For Immediate Release
Office of the Press Secretary
March 15, 2004
Fact Sheet: Expanding Homeownership for All Americans
President Bush met with first-time homebuyers and housing
counselors in Ardmore, Pennsylvania to discuss his homeownership
initiative and aggressive agenda to dismantle the barriers to
President Bush's housing agenda is producing real results. The
overall U.S. homeownership rate set a new record of 68.6% in the fourth
quarter -- its highest level ever. Since the President announced his
initiative in June 2002, the Census estimates an increase of 1.53
million minority homeowners. In the fourth quarter of 2003, data was
released showing that -- for the first time ever -- the majority of
minority households are now homeowners. The minority homeownership
rate set a new quarterly record of 50.6%, up 1.3 percentage points from
the third quarter.
Signed into law by President Bush in December 2003, the American
Dream Downpayment Act, a fund to help approximately 40,000 families a
year with their down payment and closing costs, is set to begin helping
families early this spring.
The strong housing market is beneficial for families across the
Nation. American families have been refinancing due to historically
low interest rates, reducing their mortgage payments by hundreds of
dollars a month.
Background on Presidential Action
President Bush's initiative to dismantle the barriers to
homeownership includes providing down payment assistance through the
American Dream Downpayment Initiative; increasing the supply of
affordable homes through the Single-Family Affordable Housing Tax
Credit; increasing support for the Self-Help Homeownership
Opportunities Program; and increasing home-buying education and
counseling. In June 2002, President Bush issued America's
Homeownership Challenge to the real estate and mortgage finance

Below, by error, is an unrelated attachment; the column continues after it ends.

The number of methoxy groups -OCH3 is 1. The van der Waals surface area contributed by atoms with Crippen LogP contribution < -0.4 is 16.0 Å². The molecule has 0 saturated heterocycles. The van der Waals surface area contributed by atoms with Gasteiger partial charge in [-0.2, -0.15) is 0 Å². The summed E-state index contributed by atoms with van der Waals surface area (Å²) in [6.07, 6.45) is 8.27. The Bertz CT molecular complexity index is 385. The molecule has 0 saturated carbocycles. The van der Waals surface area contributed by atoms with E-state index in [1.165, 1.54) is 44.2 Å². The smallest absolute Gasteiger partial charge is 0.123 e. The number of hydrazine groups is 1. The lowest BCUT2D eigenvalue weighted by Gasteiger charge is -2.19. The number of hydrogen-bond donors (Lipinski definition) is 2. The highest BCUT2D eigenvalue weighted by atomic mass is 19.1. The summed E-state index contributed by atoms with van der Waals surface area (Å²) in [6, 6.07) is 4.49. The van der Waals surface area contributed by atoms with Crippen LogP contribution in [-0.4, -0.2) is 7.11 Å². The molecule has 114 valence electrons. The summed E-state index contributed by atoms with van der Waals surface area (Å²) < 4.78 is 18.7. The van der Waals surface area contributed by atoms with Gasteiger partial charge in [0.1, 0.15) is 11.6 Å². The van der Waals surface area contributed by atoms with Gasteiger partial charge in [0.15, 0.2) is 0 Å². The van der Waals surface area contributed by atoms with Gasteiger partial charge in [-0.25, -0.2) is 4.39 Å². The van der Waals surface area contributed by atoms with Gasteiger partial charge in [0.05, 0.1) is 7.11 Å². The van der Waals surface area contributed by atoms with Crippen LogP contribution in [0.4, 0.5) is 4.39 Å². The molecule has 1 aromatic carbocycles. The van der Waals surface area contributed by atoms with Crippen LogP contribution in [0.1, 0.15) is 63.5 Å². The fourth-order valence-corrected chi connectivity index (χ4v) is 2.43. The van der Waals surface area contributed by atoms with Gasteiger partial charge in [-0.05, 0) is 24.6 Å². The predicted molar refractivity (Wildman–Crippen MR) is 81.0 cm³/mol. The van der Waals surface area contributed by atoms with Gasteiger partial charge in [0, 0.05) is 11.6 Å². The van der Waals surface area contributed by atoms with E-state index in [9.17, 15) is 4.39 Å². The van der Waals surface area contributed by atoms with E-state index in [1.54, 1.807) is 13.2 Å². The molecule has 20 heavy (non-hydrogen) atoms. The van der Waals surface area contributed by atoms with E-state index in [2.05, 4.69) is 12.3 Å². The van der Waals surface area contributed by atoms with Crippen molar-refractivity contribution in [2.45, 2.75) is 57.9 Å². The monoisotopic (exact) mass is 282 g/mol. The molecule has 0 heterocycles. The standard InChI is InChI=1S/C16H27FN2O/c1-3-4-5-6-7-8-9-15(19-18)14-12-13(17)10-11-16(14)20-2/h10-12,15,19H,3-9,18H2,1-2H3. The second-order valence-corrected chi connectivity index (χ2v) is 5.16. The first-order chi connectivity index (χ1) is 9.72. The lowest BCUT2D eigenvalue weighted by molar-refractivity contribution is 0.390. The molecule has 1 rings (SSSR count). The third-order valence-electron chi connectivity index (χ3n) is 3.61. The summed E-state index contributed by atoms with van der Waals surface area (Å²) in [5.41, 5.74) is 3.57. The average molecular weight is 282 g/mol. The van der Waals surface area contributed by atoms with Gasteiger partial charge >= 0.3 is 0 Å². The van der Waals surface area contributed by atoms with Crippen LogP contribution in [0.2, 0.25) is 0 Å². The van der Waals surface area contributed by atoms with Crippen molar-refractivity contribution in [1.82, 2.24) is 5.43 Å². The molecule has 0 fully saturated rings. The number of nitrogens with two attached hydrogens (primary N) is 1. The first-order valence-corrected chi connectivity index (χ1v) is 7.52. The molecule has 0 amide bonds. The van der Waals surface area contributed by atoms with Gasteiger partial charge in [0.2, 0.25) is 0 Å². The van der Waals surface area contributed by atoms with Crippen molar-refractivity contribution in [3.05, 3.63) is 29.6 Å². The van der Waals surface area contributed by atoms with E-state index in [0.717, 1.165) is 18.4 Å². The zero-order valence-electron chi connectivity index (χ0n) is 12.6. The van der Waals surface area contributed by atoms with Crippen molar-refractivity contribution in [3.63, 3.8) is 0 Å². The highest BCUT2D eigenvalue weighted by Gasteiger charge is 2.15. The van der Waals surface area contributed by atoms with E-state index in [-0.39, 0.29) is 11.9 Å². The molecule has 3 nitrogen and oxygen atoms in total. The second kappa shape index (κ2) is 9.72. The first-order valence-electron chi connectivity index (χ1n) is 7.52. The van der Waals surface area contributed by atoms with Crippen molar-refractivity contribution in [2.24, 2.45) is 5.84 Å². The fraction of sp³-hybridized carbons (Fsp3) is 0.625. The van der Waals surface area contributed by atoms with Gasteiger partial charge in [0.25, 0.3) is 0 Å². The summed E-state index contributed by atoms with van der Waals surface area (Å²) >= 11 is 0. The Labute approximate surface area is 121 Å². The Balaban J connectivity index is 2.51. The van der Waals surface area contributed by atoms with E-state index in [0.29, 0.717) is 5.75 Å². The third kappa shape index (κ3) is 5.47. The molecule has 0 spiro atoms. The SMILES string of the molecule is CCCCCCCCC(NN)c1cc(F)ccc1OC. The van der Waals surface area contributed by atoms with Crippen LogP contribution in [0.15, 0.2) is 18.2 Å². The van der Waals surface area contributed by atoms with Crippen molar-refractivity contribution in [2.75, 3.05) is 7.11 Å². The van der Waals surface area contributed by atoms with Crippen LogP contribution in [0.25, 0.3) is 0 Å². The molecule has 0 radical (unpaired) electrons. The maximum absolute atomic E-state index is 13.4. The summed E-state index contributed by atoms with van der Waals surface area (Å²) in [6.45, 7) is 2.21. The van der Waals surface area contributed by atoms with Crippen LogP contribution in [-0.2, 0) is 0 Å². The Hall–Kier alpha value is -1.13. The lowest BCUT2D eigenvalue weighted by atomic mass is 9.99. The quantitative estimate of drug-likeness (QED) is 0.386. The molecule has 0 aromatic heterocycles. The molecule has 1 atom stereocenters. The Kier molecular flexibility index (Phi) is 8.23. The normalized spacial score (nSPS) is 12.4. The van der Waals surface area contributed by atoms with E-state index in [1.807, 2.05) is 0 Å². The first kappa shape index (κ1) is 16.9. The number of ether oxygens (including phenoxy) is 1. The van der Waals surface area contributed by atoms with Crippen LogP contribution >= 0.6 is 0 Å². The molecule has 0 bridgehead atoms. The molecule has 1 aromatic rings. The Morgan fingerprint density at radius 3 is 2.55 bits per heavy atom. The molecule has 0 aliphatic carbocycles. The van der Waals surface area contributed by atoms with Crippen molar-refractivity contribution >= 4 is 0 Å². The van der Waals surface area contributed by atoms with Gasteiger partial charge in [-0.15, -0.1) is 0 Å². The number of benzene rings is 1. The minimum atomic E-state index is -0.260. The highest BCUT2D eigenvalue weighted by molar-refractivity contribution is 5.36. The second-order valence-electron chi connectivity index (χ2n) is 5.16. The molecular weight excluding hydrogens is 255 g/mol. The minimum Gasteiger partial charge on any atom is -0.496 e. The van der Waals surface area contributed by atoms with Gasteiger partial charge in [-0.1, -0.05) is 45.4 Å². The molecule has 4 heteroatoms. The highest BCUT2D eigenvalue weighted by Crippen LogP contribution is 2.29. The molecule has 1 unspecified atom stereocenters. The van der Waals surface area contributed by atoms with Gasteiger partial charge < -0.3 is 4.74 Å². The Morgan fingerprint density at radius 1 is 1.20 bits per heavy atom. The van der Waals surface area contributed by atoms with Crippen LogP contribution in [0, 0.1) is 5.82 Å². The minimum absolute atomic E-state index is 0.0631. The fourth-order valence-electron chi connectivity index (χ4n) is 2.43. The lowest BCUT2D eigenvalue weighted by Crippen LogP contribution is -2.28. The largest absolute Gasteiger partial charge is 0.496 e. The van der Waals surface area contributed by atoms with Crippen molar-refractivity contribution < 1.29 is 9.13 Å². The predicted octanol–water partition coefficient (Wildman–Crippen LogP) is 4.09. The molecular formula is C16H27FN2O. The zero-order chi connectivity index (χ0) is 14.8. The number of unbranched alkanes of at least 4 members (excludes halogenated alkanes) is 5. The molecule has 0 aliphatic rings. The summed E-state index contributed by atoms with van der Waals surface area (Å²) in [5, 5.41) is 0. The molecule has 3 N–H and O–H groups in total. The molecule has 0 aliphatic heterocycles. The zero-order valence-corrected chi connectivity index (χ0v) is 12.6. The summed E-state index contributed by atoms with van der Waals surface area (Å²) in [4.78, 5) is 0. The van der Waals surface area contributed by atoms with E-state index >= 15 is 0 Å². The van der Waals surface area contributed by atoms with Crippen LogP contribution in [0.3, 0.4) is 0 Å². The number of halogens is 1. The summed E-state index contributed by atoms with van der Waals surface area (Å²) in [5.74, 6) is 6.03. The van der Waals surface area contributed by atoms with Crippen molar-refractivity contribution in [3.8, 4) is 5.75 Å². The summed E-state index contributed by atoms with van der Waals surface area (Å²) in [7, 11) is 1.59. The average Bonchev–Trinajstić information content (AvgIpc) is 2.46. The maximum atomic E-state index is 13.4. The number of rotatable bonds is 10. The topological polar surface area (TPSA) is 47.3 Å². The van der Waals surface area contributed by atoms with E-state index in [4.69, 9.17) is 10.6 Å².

industries to encourage them to join the effort to close the gap that
exists between the homeownership rates of minorities and
non-minorities. The President also announced the goal of increasing
the number of minority homeowners by at least 5.5 million families
before the end of the decade.
Dismantling the Barriers to Homeownership
There are 1.53 million new minority homeowners in the U.S. since
the President's announcement 21 months ago.
The President's FY 2005 budget provides $2.5 billion over five
years to enact a single-family housing tax credit to increase the
supply of affordable single-family homes. The President's budget also
provides $45 million for housing counseling to support agencies
counseling families on home-buying -- more than double the amount since
2001. And President Bush has also requested $200 million for the
American Dream Downpayment Initiative -- making a difference in the
lives of low-income homebuyers.
The President's FY 2005 budget supports rural homeownership
through the Department of Agriculture with $2.7 billion in home
loan guarantees for low- to moderate-income rural residents and $1.1
billion in direct loans for very low to low-income borrowers who are
unable to secure a mortgage through a conventional lender. These loans
are expected to provide 42,800 homeownership opportunities to rural
families across America.
Through America's Homeownership Challenge, more than 2 dozen companies have made commitments to increase minority homeownership, including pledges to provide more than $1.1 trillion in mortgage purchases for minority homebuyers this decade.
The Federal Trade Commission and HUD are working together to
protect homebuyers from predatory lenders.
Strengthening America's Economy
As 2004 begins, America's economy is strong and getting stronger as a result of the President's pro-growth policies.
More single-family homes were sold in 2003 than in any other year on record, and the homeownership rate is at a record-high of
Housing starts in 2003 were at the highest level in 25 years and
home sales were the highest ever.
Mortgage rates remain near historic lows, making home buying
easier. In the fourth quarter of 2003, the housing affordability
index, which compares family income against mortgage payments, was at
the best level since 1973.
Increased housing prices have added nearly $4 trillion to
homeowner wealth since 2001.
Cash-out refinancing added $130 billion to household budgets in